I have a mixed relationship with fitspo, the trend for fitness-related pictures going around Pinterest and Facebook. Chances are if you are a fit person, you will have at least seen, if not pinned or shared, these pictures. If you haven’t seen them, they are images which are meant to act as ‘fitspiration’ or motivation in your journey toward fitness and good health. Fitspo will have photos of athletes or actresses whose body shape has been deemed aspirational, a motivational saying or motto, or a training tip. On Pinterest, fitspo is often pinned up alongside advice columns from blogs, websites and magazines about how to tone a body area or train for an event.
In one way, I freaking love fitspo. It encourages women to move beyond the old paradigm of exercise is only useful for weight-loss, something your doctor has ordered you to do or worse of all, only enjoyed by those girls from school who actually enjoyed PE classes. We all know those myths are wrong but yet, they endure.
Good fitspo offers a different opinion. It tells us that we are strong, we shouldn’t give up after the first week, and we can reach our goals if we just persevere on through the boring or tough parts. We are reassured that it doesn’t matter whether we’re running 2 kilometres or 10, steadily running or wheezing along, as long as we are out there doing exercise, we’re doing great. The three images below are, in my opinion, good examples of fitspo.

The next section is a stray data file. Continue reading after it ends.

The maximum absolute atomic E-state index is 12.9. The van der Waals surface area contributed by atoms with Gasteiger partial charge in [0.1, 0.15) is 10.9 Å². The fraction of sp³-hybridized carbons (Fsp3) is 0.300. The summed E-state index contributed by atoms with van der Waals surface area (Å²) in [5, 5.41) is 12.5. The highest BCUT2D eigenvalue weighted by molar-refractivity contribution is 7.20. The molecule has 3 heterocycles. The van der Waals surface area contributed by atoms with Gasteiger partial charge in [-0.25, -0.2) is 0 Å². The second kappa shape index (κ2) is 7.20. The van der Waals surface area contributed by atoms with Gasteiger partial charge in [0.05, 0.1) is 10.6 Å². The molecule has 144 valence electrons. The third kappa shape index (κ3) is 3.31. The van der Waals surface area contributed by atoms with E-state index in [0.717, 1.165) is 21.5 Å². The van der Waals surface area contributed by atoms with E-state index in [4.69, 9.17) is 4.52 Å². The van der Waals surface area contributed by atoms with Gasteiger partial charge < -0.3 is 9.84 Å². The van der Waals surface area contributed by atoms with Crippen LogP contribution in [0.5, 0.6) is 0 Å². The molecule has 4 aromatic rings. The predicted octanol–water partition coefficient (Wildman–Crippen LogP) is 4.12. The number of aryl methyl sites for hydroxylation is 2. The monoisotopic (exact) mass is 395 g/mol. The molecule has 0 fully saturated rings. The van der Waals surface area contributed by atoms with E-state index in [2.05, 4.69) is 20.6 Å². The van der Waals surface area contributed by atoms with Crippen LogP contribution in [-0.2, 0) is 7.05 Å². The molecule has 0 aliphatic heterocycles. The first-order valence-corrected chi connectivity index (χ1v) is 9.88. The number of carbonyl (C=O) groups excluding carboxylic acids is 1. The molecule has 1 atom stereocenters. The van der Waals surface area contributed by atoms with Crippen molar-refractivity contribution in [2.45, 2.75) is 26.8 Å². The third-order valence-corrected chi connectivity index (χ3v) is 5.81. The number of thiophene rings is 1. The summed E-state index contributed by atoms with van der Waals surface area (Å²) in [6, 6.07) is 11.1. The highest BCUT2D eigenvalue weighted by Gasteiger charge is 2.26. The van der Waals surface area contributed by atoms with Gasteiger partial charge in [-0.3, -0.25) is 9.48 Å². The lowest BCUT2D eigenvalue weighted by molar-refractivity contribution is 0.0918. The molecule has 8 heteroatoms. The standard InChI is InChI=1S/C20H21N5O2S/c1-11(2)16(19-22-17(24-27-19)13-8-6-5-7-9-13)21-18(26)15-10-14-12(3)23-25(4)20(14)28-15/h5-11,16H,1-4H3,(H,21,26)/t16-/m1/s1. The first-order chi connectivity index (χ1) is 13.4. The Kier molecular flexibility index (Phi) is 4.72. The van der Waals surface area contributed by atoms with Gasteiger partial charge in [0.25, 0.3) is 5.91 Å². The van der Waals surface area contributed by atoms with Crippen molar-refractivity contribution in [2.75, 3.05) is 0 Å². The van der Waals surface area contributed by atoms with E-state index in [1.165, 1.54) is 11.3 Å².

Then again, there also is some terrible fitspo out there. Too often they present one body type, a slim lean hourglass, as an ideal shape while body-shaming the obese, overweight or those unwilling to restrict their diets to the point of misery for a ripped body. Fitspo fans say ‘fit is bone deep’, yet much of fitspo is about skin-deep appearances.
Crappy fitspo can only serve to make someone feel awful about themselves. Crappy fitspo thinks that shame and regret are appropriate ways to motivate someone. The culmination of this negativity lies in certain fitspo which asks would you rather have the pain of the workout or the regret of not being able to wear a bikini that summer. Have we not been getting this message for years from women’s magazines?
And like women’s magazines, fitspo likes to assign blame and ignore the reality of people’s lives. It holds up examples of people who made the choice to be fit and healthy while ignoring the social issues which feed into cycles of poor eating and no exercise. Eating a healthy varied diet is expensive and time-consuming, the cost of joining a gym is often prohibitive, and getting out in the horrific Irish weather is a challenge, that’s if you even have anywhere safe to run or cycle. This doesn’t include any other problems like taking care of children or an ill relative, working and studying at the same time, a long commute, or illness.
In whole, bad fitspo equates being healthy with being thin, and then conflates health with virtue and worthiness. If you are good, exercise, practice ‘self-control’ and eat clean, you will get the body you deserve (in this case, a lean ripped body) and be happy. In that exact order.
I’ve posted up some of the worst fitspo below, the ones which made me snort out loud with their daftness, scream at the laptop for their body-shaming or simply despair that someone might actually take its message seriously.
As always, I’d love to hear your thoughts on fitspo. Am I being overly critical or are there some mixed messages in the fitspo community?